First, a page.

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Valentine's Day is almost upon us again. Read the following article about how much the Brits spend on February14th.


How do you celebrate Valentine's Day in Spain? Is it a day that you would rather forget or do you look forward to it? What is the most romantic Valentine's Day story that you have heard of?


How much do love's labours cost?

The price of love remains difficult to quantify, according to a series of surveys ahead of Valentine's Day.

While one suggests the averagespent on a loved one on 14 February is £71.25, another says the amount is £50 lower.

Even so, men seem to be digging deeper into the heart of their wallets, especially those aged 25-34.

Valentine's Day has become a multi-million pound industry, with consumers blitzed with dealsto tugon the purse-strings and heartstrings.

Love don't cost a thing

The average shopper can expect to be bombardedwith more consumer surveys than Valentine's Day cards on February 14.

But they offer widely fluctuat…

Controversial Ads

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Sarkozy pair win Ryanair ad case
French President Nicolas Sarkozy and his bride Carla Bruni have won a case against low-cost airline Ryanair for using their picture without consent.
But the court in Paris awarded Ms Bruni only 60,000 euros (US$89,000; £45,000) - a fraction of the 500,000 euros she had asked for.
Mr Sarkozy was given the symbolic single euro he had claimed for himself.
The couple sued over an advert which showed Ms Bruni saying: "With Ryanair, all my family can attend my wedding."
The advert appeared in France before the couple's wedding on Saturday.
'No offence meant'
Ms Bruni - a former model - said 500,000 euros would have been her normal professional fee for appearing in an advertisement.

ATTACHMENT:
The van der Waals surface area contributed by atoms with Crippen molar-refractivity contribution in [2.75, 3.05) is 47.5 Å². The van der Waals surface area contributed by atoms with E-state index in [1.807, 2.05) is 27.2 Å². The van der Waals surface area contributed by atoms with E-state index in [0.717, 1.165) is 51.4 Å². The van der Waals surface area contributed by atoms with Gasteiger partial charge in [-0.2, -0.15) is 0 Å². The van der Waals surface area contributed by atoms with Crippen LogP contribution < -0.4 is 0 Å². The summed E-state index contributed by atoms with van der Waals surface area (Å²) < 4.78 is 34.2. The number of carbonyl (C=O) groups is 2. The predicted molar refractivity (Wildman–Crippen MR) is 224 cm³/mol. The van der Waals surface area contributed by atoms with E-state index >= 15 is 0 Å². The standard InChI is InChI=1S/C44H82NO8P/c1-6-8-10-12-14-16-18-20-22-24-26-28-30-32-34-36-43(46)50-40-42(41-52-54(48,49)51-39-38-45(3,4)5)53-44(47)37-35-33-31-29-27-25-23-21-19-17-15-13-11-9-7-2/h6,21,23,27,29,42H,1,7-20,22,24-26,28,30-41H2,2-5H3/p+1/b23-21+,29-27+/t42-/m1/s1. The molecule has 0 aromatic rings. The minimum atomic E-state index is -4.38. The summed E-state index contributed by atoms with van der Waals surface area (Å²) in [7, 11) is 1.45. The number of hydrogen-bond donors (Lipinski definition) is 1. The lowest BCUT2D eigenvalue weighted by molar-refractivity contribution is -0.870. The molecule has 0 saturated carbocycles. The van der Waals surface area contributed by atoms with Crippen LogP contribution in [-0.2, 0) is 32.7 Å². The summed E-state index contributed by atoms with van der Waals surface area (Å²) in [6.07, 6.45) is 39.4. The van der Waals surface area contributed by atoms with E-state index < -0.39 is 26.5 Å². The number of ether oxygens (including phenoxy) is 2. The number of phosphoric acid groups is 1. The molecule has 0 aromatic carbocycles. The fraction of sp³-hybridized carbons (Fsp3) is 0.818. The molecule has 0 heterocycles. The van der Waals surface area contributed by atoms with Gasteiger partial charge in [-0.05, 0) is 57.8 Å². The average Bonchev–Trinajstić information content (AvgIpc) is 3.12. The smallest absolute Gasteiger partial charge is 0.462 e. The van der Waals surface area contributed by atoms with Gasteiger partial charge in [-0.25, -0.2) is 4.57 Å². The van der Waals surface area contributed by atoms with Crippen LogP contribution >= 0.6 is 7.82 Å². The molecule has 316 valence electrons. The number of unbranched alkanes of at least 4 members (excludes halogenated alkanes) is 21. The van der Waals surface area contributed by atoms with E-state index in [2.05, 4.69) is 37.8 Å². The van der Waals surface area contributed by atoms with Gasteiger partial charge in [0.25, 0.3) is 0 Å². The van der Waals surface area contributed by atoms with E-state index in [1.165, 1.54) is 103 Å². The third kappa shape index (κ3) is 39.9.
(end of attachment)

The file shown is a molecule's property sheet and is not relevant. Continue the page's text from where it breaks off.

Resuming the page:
But the court put her loss of earnings at only 60,000 euros.
Ryanair had apologised before the case came to court for using the couple's image without their consent, insisting it meant no offence.
Ryanair said: "In the light of the extraordinary …

Pancake Day

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Source: Wikipedia (PedroFigueiredo)
Many people love to eat warm pancakes covered with butter and syrup in the morning. But did you know that there is actually a holiday where people celebrate and eat pancakes with their families and friends? It is a tradition that started many years ago in England.

Pancake Day is celebrated on Shrove Tuesday which is the day before Lent. Lent is a Christian holiday that was established in the 4th century as 40 days and is generally a period of fasting or other forms of self-denial. People generally eat a lot and have fun the day before Lent begins.
Shrove Tuesday is often referred to as Pancake Day because fats, which were generally prohibited during Lent, had to be used up. People would take all the eggs and dairy products that they had left in their kitchens and use them to make delicious pancakes.
In the United Kingdom of Great Britian, Northern Ireland and several other countries around the world, Pancake Day is celebrated with fun, games, and o…